• Award of contract challenged in Sindh High Court
• Provincial govt says project does not have SEZ status
ISLAMABAD: The recently awarded contract for the Dhabeji Industrial Zone (DIZ) project that falls under the China-Pakistan Economic Corridor (CPEC) is in the doldrums after being challenged before a court of law.
The Sindh High Court will take up on Monday (today) a petition submitted to it challenging that the rules of Special Economic Zones (SEZ) had not been followed in the award of the contract.
The provincial government claims that since DIZ has not been given the status of SEZ so far, the rules of special economic zones do not apply to it. The CPEC Authority also had submitted an official statement to the high court, expressing satisfaction over the bidding process and claiming that no irregularity had been committed in the award of the contract.
According to a document of the Sindh Economic Zones Management Company (SEZMC), however, the DIZ will be declared a special economic zone (SEZ).
The multibillion DIZ, which will be developed under Public-Private Partnership by the successful bidder Zahir Khan & Brothers (ZKB) and the Sindh government, is part of CPEC and may be given the status of a special economic zone later.
The project, spread over 1,500 acres, is being executed jointly by the Centre, Sindh government and CPEC Authority with an aim to make it a hub of major economic activities in the province.
The Sindh government received bids for the project in February this year. However, after a two-month evaluation, one of the bids was declared ‘technically unfit’. The provincial government then went for re-bidding in which ZKB emerged successful. Subsequently, the government issued a Letter of Award (LoA) to the winning firm.
However, the award of contract was challenged before the court that would take up the matter on Nov 29 (today).
Earlier at a meeting held on Nov 23, Prime Minister Imran Khan expressed the hope that all economic zones, including Dhabeji Industrial Zone, would be completed at the earliest and economic activity started there.
He, however, lashed out at the Sindh government for the slow pace of development work in the province.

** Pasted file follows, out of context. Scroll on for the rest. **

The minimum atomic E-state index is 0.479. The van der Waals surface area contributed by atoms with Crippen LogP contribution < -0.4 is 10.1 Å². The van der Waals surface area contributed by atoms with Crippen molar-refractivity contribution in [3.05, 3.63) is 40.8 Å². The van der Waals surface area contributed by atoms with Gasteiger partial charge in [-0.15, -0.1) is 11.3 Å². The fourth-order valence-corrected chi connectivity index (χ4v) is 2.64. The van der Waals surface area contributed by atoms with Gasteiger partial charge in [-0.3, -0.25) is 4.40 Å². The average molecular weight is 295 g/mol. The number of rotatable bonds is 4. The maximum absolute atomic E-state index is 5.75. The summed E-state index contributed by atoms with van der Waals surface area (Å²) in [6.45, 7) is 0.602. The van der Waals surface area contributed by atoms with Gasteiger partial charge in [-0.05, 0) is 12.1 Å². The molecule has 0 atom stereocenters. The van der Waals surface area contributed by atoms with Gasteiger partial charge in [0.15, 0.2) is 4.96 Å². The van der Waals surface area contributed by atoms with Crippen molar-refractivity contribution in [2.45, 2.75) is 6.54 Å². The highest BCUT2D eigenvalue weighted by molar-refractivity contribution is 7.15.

When contacted, Sindh government’s spokesman Saeed Ghani said he was not fully aware of the project’s details, but believed that there was nothing wrong in the award of the contract.
Meanwhile, a senior SEZMC official said the provincial government had ensured transparency and fair play in the award as the successful bidder had quoted Rs16.25 billion while the second lowest bid was of Rs13.75bn.
He said the total income to be generated from the project was Rs32bn and the successful bidder would have to pay Rs16bn to the provincial government in five to seven years. The remaining amount would be paid to the provincial government by selling plots in the economic zone, he added.
The official believed that like 17 other industrial zones in the country, the DIZ had so far not attained the status of SEZ but the provincial government would apply for it later.
“Allama Iqbal Economic Zone in Lahore was established in 2006 but got the SEZ status in 2016,” he said, explaining that economic zones did not get the SEZ status right away.
The official said unfortunately the court had been misled by the petitioner, who was claiming that rules of SEZs had not been followed while awarding contract for DIZ.
Meanwhile, it has been learnt that due to litigation, the DIZ project is being delayed as the successful bidder has still not signed the agreement with the Sindh government even a month after the issuance of the LoA.
Under the contract, the successful firm will undertake designing, financing, construction, operation and maintenance of DIZ on a build, own, operate and transfer basis.
The DIZ is located on the N-5 National Highway, close to Bin Qasim and Karachi ports as well as about 700km from Gwadar Port, which connects the Central Asia Republics, Middle East, Europe and Africa. According to the layout plan, the DIZ will have 130 heavy, 145 medium and 211 light industries, 82 warehouses, commercial area, office area, grid stations, roads, lanes, mosques, recreation areas, captive power generation facility and PTCL/SSGC/K-Electric intake points.
Published in Dawn, November 29th, 2021